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- A 2011 census had already mapped 24,000 seamounts across the world’s oceans.
- But now, in an astonishing discovery, scientists have reported finding 19,325 new seamounts after poring through new high-resolution data.
- A seamount is an underwater mountain.
- Seamounts are typically formed from extinct volcanoes that rise abruptly and are usually found rising from the seafloor to 1,000–4,000 m (3,300–13,100 ft) in height.
A seamount is technically defined as an isolated rise in elevation of 1,000 m (3,281 ft) or more from the surrounding seafloor, and with a limited summit area, of conical form.
- They are formed through volcanic activity and scientists recognise them as hotspots for marine life.
- Like volcanoes on land, seamounts can be active, extinct or dormant volcanoes.
Area of Formation
- Most seamounts are formed near mid-ocean ridges, where the earth’s tectonic plates are moving apart, allowing molten rock to rise to the seafloor.
- The planet’s two most-studied mid-ocean ridges are the Mid-Atlantic Ridge and the East Pacific Rise.
- Some seamounts have also been found near intraplate hotspots – regions of heavy volcanic activity within a plate – and oceanic island chains with volcanic and seismic activity called island arcs.
Role and Importance of Seamounts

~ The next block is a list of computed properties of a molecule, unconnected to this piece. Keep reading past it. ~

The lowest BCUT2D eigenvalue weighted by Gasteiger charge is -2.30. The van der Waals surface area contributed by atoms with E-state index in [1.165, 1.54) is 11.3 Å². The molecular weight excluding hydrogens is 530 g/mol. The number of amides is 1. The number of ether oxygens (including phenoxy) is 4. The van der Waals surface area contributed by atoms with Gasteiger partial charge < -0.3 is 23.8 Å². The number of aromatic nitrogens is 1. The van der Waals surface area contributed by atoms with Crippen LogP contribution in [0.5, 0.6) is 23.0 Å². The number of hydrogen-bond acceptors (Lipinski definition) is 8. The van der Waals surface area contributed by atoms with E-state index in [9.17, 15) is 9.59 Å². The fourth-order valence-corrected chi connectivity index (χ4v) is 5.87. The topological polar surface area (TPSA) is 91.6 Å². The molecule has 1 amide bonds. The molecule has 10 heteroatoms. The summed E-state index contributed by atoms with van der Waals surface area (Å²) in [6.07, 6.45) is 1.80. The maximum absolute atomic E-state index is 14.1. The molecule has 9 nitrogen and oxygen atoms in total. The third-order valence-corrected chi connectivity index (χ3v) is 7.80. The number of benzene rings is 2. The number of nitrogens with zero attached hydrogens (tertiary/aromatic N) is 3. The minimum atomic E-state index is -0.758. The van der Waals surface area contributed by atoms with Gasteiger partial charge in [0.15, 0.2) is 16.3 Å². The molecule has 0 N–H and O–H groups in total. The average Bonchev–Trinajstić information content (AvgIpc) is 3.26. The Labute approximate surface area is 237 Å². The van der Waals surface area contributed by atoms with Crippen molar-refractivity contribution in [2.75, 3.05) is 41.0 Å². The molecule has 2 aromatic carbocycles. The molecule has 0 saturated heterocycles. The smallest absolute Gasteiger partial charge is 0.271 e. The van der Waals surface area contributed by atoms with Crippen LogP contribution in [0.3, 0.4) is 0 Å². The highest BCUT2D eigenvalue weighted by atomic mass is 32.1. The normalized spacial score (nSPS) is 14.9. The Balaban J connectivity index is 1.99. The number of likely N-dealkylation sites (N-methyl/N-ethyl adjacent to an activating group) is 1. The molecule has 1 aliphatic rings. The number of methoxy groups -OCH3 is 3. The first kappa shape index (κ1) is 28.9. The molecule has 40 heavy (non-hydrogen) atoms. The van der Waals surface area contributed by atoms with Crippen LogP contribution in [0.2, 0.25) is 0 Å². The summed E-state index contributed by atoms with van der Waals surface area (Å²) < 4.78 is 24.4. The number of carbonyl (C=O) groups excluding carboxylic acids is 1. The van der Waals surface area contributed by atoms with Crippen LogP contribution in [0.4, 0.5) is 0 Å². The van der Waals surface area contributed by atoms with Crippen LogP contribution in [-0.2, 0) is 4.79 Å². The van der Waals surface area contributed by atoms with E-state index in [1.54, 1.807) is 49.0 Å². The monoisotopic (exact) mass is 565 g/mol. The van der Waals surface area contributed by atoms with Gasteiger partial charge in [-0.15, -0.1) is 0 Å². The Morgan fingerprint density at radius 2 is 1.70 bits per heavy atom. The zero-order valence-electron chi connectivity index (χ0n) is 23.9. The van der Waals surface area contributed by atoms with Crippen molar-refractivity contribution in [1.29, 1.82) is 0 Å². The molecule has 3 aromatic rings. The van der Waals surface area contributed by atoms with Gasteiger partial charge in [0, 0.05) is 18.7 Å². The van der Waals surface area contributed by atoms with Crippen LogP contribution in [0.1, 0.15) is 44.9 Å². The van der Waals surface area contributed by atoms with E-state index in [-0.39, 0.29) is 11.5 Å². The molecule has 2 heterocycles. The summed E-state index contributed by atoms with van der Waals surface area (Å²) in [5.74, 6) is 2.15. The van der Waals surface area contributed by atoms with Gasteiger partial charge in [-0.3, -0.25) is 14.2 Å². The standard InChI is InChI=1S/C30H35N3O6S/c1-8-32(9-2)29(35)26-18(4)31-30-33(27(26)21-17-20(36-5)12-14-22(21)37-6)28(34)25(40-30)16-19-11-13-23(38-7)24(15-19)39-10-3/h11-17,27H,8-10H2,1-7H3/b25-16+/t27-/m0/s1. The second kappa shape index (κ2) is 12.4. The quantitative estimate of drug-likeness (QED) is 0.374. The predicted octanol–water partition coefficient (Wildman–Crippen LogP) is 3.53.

Information on evolution of Tectonic Plates:
- Because seamounts are formed when molten rock comes up from below the tectonic plates, they provide information about the mantle’s composition and about how tectonic plates evolve.
- Oceanographers also study seamounts to understand their influence on how water circulates and absorbs heat and carbon dioxide.
Home to diverse biological communities:
- Seamounts are home to diverse biological communities. They are good places for life because they can cause localised ocean upwelling – the process by which nutrient-rich water from deep within the ocean moves up to the surface.
Insights on Evolution of Earth:
- Forged and altered by volcanic and tectonic processes that are intimately linked to the deep earth. They give us insights into the forces that have shaped the face of our planet.
- They are also being targeted by mining companies that hope to harvest the minerals that often collect around seamounts as a result of hydrothermal activity.
Hotspot of marine life:
- Seamounts also attract an abundance of marine life and are productive fishing grounds more than 80 commercial species worldwide.
Mapping of Seamounts
- Surveyors map seamounts using one of two modes – echo sounders or multibeam sonar on ships for topographic mapping or using satellite altimetry for gravity-field mapping.
- Research vessels with multibeam sonar mapping produce hi-res maps but these maps are often incomplete: the places where the vessels don’t go become blindspots.
- In satellite altimetry, a satellite uses radar to gauge the shape of the seafloor by measuring the time taken for each pulse to bounce off the ground and return. The resulting maps are low-res but have much better coverage.